Don’t get lost in a forest of data – focus your research.

My wife and I are currently in the process of “re-doing” our bedroom. It’s a process we’ve previously been through a few times with other rooms but, despite this experience, we’re not great at it. We both agree that a room needs freshening up but neither of us are great at visualising what we eventually want the room to look like. The process takes ages as we update the different parts of the room in a piecemeal fashion hoping that the new carpet, newly painted walls and the new furniture will all come together to make something fabulous. We tend to get to OK but never quite to fabulous.

Market research can be a bit like that. Unless you’ve got a clear vision of where you’re going and what you’re aiming to get of it, then you can find it takes up lots of time and you don’t quite get to where you wanted to go.

In the Information Age in which we now live a common complaint is that there is too much data, that it’s impossible to process it and make sense of it all. Against this background market research based on primary data collection should have an advantage. It should be focused on clear objectives and, therefore, designed to obtain the data required to meet those objectives.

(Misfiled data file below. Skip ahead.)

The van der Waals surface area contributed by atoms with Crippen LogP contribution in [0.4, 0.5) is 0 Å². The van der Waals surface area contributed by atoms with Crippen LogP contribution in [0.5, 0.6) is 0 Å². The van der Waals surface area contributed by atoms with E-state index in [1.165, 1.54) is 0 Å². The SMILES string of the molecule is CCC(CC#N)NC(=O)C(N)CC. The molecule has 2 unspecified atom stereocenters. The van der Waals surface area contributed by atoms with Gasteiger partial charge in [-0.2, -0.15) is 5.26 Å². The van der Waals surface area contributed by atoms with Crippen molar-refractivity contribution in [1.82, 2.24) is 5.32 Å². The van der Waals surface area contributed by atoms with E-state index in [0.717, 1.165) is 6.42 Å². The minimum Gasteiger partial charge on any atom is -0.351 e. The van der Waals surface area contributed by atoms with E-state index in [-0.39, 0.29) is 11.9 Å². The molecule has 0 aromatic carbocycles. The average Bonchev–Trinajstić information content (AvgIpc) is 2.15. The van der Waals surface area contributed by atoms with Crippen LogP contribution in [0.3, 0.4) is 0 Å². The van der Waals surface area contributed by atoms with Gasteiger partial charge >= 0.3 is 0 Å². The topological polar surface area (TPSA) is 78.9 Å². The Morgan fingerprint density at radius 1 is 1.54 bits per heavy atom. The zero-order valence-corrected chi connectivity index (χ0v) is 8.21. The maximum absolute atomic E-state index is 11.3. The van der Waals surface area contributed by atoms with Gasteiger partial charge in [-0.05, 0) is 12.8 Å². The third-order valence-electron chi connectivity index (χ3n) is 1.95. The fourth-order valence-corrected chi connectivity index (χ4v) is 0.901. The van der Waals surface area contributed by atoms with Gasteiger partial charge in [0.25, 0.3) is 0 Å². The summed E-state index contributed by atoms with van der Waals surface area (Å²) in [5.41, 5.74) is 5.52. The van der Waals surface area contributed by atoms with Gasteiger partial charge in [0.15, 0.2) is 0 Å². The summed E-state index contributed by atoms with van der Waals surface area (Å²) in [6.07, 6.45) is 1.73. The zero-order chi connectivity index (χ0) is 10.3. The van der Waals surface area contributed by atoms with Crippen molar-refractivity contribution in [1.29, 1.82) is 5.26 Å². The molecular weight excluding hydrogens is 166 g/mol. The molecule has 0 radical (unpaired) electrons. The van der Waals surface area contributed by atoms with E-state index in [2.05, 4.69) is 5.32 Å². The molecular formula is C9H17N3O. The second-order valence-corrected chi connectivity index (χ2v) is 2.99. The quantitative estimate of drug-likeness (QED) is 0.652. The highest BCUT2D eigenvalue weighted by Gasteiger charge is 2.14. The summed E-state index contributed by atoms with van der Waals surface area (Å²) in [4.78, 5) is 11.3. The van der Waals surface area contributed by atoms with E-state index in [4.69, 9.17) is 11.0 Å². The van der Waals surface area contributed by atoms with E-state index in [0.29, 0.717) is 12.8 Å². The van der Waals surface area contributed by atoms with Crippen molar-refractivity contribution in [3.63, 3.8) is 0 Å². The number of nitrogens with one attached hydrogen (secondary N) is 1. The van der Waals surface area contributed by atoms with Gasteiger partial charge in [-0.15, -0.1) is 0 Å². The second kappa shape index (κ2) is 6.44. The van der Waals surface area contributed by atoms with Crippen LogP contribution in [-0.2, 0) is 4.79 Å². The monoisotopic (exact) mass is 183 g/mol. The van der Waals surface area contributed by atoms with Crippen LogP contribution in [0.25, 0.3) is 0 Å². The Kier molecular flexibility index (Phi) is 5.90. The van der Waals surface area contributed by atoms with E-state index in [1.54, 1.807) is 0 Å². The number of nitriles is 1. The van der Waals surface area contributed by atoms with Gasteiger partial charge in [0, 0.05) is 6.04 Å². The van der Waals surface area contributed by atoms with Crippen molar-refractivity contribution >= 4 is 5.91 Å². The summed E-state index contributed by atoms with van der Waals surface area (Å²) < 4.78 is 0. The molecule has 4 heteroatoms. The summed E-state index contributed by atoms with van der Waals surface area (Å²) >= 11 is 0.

However, objectives can become fuzzy. We can lose sight of what the research was originally supposed to achieve. More and more questions get included, generating more and more data. The more data we have the better, right? Well, no, not really.

A well designed, focused market research programme will produce data that tells a clear story. The time needed to make sense of it all is shortened. There will be no need to fish in a sea of data hoping to catch something interesting. As Philp Tetlock and Dan Gardner write in their excellent book Superforecasting, The Art & Science of Prediction, “If you aimlessly examine one tree, then another, and another, you will quickly become lost in the forest.”

Resist collecting piles of data hoping to make sense of it later, make sure your research is focused right from the start.

Related posts:

Purpose: A market researcher's best friend

References:

Philip Tetlock and Dan Gardner: Superforecasting: The Art and Science of Prediction (Random House Books, 2016)

 

 

 

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